Home is where the art is in The Road to Mecca

Athol Fugard's The Road to Mecca, currently playing at Miners Alley, explores huge and unanswerable questions: questions about age, death, love and trust, the meaning of home and the significance of art — how creativity animates our lives, what happens when creativity's lost. It does this through the lives of three lonely and uncertain people. The character of Miss Helen is based on eccentric outsider artist Helen Martins, who after a long absence returned in the 1930s to Nieu Bethesda, a small village in an arid region of South Africa called the Great Karoo, where she was born. Bitterly lonely at first, she discovered her calling as an artist and began decorating her house with crushed colored glass and filling her garden with cement statues of owls, camels, sphinxes, mermaids, peacocks and wise men, all oriented toward the East, where she imagined Mecca as a great and wondrous city. The rigidly pious people of Nieu Bethesda were appalled by her work. She was shunned; children threw stones at the house.

We learn early in the play that Helen is resisting the efforts of the local pastor, Marius Byleveld, to get her moved from her crazily decorated house to a placid facility for the elderly. But she also has a single deep and enduring friendship. Some years earlier, Elsa Barlow, a dynamic young schoolteacher, came upon Helen's garden and was enchanted with the artwork. When Elsa stumbles through Helen's door now, retreats and then returns, the action begins. Elsa is appalled by Marius's plans for Helen; Helen is shaken by Elsa's strange mood, her apparently unfounded touchiness and flashes of anger. Through the expository first act, the two women attempt to tease out each other's truths, all the while testing and reaffirming their mutual affection. This rich, drawn-out and patiently limned encounter, with its odd stops and starts, mix of old-sock familiarity with prickly over-sensitivity and the occasional comfortable joke sequence, is at the heart of the play, and it's here that Deborah Curtis as Helen and Miriam BC Tobin as Elsa are at their most appealing and believable.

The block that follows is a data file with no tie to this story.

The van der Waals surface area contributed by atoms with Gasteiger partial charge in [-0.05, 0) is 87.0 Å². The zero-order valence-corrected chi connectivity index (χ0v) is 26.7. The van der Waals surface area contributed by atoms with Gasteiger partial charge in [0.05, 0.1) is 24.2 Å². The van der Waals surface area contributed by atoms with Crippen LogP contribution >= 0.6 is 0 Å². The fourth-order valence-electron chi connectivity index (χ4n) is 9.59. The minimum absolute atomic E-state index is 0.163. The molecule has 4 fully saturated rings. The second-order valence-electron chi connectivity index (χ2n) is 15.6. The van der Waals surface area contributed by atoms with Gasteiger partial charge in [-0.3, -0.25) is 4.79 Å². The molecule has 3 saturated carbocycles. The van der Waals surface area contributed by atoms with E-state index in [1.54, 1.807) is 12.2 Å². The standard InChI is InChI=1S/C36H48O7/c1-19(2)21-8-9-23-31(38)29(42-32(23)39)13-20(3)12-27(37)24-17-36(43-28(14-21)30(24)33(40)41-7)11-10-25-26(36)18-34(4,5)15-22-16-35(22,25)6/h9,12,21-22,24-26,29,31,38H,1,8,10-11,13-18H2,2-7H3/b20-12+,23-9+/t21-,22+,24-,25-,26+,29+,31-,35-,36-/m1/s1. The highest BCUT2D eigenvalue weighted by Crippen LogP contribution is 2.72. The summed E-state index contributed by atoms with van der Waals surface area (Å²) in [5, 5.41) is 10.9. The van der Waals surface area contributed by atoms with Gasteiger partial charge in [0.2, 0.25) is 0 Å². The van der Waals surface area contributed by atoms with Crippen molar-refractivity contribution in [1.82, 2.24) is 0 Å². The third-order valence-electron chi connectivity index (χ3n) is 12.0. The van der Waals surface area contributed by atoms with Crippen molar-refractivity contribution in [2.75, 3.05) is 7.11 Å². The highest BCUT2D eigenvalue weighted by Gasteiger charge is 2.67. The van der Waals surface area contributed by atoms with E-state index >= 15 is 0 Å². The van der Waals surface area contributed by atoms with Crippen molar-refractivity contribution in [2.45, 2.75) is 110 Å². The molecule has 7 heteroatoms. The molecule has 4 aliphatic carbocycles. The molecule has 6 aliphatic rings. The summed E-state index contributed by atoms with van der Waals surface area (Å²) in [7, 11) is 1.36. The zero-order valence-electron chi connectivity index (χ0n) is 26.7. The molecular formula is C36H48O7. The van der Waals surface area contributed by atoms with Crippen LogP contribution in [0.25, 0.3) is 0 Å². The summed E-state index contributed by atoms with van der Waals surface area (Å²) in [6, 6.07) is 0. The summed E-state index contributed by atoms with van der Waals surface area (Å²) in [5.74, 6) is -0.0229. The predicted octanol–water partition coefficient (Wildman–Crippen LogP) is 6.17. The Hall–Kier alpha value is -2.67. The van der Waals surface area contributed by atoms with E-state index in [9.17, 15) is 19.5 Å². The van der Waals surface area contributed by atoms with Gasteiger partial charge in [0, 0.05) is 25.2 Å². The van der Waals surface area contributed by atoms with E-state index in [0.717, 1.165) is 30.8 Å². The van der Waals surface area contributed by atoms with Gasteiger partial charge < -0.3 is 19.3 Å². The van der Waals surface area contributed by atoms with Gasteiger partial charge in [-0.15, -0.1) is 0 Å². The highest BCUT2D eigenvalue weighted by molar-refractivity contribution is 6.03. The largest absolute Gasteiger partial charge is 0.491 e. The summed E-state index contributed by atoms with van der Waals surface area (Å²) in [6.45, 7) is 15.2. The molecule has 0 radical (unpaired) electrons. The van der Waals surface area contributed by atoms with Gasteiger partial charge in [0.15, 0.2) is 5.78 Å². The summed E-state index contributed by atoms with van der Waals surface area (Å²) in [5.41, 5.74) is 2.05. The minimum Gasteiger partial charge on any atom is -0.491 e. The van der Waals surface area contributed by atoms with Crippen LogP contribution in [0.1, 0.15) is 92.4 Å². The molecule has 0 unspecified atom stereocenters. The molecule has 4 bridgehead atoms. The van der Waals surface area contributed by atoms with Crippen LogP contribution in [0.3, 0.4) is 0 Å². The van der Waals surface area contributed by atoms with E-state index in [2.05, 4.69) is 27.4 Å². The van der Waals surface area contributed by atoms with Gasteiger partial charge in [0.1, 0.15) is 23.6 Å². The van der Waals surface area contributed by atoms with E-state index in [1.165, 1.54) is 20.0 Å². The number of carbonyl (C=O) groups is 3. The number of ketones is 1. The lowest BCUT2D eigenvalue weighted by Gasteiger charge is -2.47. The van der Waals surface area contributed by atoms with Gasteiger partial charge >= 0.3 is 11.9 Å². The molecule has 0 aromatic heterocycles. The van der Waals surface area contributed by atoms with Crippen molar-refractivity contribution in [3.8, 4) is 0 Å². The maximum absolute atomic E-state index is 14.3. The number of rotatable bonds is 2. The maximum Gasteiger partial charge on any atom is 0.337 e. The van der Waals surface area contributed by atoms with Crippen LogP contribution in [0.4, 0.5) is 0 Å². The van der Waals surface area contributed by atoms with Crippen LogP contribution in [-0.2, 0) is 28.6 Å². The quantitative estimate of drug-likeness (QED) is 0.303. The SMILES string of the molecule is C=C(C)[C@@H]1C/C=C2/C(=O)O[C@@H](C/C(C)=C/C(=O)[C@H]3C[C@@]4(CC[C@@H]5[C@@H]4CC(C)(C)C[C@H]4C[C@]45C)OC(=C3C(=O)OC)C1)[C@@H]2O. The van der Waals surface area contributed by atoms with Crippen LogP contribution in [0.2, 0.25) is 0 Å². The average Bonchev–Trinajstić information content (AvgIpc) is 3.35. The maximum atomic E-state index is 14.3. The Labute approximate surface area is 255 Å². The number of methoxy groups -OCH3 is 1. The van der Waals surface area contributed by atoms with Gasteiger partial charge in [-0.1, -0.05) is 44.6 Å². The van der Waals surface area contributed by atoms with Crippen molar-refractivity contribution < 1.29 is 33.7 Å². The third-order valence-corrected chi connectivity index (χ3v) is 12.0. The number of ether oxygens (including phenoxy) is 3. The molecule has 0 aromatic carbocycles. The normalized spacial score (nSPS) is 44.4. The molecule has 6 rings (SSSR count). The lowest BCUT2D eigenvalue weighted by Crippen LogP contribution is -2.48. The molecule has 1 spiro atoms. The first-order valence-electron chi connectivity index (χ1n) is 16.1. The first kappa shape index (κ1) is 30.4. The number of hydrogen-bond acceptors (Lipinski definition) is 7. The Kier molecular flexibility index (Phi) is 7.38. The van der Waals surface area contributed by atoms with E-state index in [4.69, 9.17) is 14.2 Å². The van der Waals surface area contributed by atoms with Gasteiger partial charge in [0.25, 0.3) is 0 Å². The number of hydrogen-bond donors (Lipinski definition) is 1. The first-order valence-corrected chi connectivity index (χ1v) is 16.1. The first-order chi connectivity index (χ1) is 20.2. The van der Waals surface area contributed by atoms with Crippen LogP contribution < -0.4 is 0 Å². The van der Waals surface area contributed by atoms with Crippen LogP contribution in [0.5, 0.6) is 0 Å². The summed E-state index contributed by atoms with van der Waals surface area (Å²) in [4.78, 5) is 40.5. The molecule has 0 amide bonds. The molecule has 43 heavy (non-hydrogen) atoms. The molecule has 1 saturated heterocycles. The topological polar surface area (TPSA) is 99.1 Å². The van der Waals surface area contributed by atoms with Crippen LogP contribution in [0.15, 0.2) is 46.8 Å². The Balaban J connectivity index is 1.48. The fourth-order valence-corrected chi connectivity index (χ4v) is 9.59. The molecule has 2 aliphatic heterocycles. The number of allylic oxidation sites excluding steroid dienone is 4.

Then Marius visits, and he comes to dominate much of the second act. Tim Fishbaugh brings warmth and kindliness to the role, and he's not exactly the man we expected from the women's descriptions. Sure, he's religious and conventional. He's paternalistic toward the black and mixed-race population of Nieu Bethesda, and he finds Helen's art monstrous and grotesque, a sign that she is utterly lost. A fight for Helen's soul ensues between antagonists, who each only partially understand her. Elsa, rebellious and passionate about social justice, believes her friend is being silenced because, as an artist and free soul, she's threatening to small-minded townsfolk. Marius, who senses Helen's conventional leanings and sees the Karoo as nurturing and beautiful rather than arid, fears for her safety and desires ardently to help and protect her. That is, by his own lights — since both he and Elsa are unable to shed their blinders and Helen remains infuriatingly silent throughout. This particular battle goes on a little too long, with points too often repeated.

When Helen finally speaks, it's an impassioned monologue designed to bare her soul and illuminate the situation like a flash of lightning — but somehow it doesn't. I couldn't figure out at this point if the fault was in the slow-moving script or if Curtis's performance didn't quite rise to this crucial moment. And once Marius has left, it's disconcerting to find new plot points arising, as if the play itself just didn't know when to stop. But then the disparate elements come together for an ending that balances perfectly between hope and despair.

The set on the Miners Alley stage is adorned with bits of decoration too tinselly to communicate the power of Helen's art, and while Tobin has strong moments as Elsa, she also has a tendency to sound shaky and shrill when expressing anger — which happens a lot. Still, this is a solid, praiseworthy production of an insightful work, and the two actresses work beautifully together, conveying an affection simultaneously baffled and indestructible.